“I would say that my accent changed really quickly because I figured out, like, that’s not going to be great for you. My name is already Chimwemwe; people see my name written down and you can see a sort of a wall go up in their eyes. They’re like, ‘I don’t know what I’m going to do with this name.’ I felt that I had to assimilate to be welcome.”
Does she still feel the same way?
“Yeah, I would say so. I feel like I have better tools to question why I feel that way or to push back against it, but I do think that some of the opportunities in my life are because I am better at navigating certain spaces than other people with my identity,” she shares.
Writing was a route to understanding her place in the world and encouraged her to think about her new surroundings.
“It’s such an interesting time to move to a new place, being 13 and beginning to be the person you are going to be. Plopped out of one context and into a completely different one… it probably has a lot to do with why I write. I was never an extroverted person and so it was a way for me to kind of navigate what I was navigating.
“I always joke that there is no scarier crowd than your high school peers, but our peers were actually very supportive.”–Chim Undi
“Other poets talk about writing poetry as the practice of noticing, making a discipline of being in the world and thinking about the world and responding to the world. Just to survive junior high, you have to be a bit of an observer, you have to figure out what people are doing, and I developed a sort of a watchfulness which I think is common across poets.”
She went to school at Acadia Junior High and then on to Fort Richmond Collegiate (FRC), where the spark for spoken word was cultivated by “FRC’s excellent art teacher, Dawn Knight.”
“I was part of a spoken-word poetry club in high school: a ‘slam’ club, named for the spoken-word competition format. She (Knight) founded the club and kept it going.
“I always joke that there is no scarier crowd than your high school peers, but our peers were actually very supportive. I’m not sure if anyone else from the slam club still writes or performs, but I got the bug and I never stopped,” she says.
The bug, as she calls it, has seen her win awards, perform at multiple literary festivals here and abroad, and publish a collection of poetry, The Habitual Be, part of the New Generation African Poets chapbook set. She also recently submitted a manuscript to House of Anansi Press, the country’s leading independent publisher.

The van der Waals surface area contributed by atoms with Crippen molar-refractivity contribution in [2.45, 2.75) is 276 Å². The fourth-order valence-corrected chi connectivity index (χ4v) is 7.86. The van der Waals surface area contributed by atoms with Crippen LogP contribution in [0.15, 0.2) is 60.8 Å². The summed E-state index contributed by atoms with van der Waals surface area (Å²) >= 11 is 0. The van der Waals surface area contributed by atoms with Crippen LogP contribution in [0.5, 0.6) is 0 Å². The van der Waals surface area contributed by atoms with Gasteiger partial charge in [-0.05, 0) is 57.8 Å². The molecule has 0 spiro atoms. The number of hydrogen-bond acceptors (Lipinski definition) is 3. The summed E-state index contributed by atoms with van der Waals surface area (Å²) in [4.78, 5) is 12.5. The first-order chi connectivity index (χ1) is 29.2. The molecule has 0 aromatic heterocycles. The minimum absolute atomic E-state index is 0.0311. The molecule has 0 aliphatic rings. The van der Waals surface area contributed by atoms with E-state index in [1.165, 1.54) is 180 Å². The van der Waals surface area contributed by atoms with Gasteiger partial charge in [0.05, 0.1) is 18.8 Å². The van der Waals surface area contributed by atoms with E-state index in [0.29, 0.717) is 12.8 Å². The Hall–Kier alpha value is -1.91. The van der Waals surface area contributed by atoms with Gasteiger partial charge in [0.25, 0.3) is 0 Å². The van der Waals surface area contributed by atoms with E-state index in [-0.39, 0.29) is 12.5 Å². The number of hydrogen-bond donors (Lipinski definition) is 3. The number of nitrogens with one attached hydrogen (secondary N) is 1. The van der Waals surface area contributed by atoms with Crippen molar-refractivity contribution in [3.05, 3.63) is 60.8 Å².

“At the beginning of this year I set a resolution that I was going to sell my manuscript,” she says. “I did a residency for two weeks in July and sent it to them in August, and they bought it, so we’re working on it right now.
“This is my first book, so I feel like I’ve been writing it my whole life,” she says with a laugh. “The book considers how stories are told, and what is elided… in their telling. In it, I grapple with language in order to grapple with climate rage, with Blackness, with art and pop culture, with linguistics and law, and with girlhood, womanhood and queerness shaped and misshapen by my specific intersections.”
Moulded by lived experiences and refined in the fire of slam clubs, Undi’s poems are arresting. Reading them on a device, they sprawl across the screen, as if trying to break free from their confines. There is rhythm here, the sentences pulsing their way through the line breaks, skirting punctuation, manoeuvring the reader to take pause and truly consider just what it is she’s saying.
Hers are deceivingly benign words: standing alone, they wield no power but when corralled together they display depth and weight that leaves you feeling exhilarated and a little breathless.
Somehow you hear them, despite not having heard them at all.
As Mercredi said, they really couldn’t have chosen a better person.
If you value coverage of Manitoba’s arts scene, help us do more.
Your contribution of $10, $25 or more will allow the Free Press to deepen our reporting on theatre, dance, music and galleries while also ensuring the broadest possible audience can access our arts journalism. BECOME AN ARTS JOURNALISM SUPPORTER Click here to learn more about the project.
AV Kitching is an arts and life writer at the Free Press.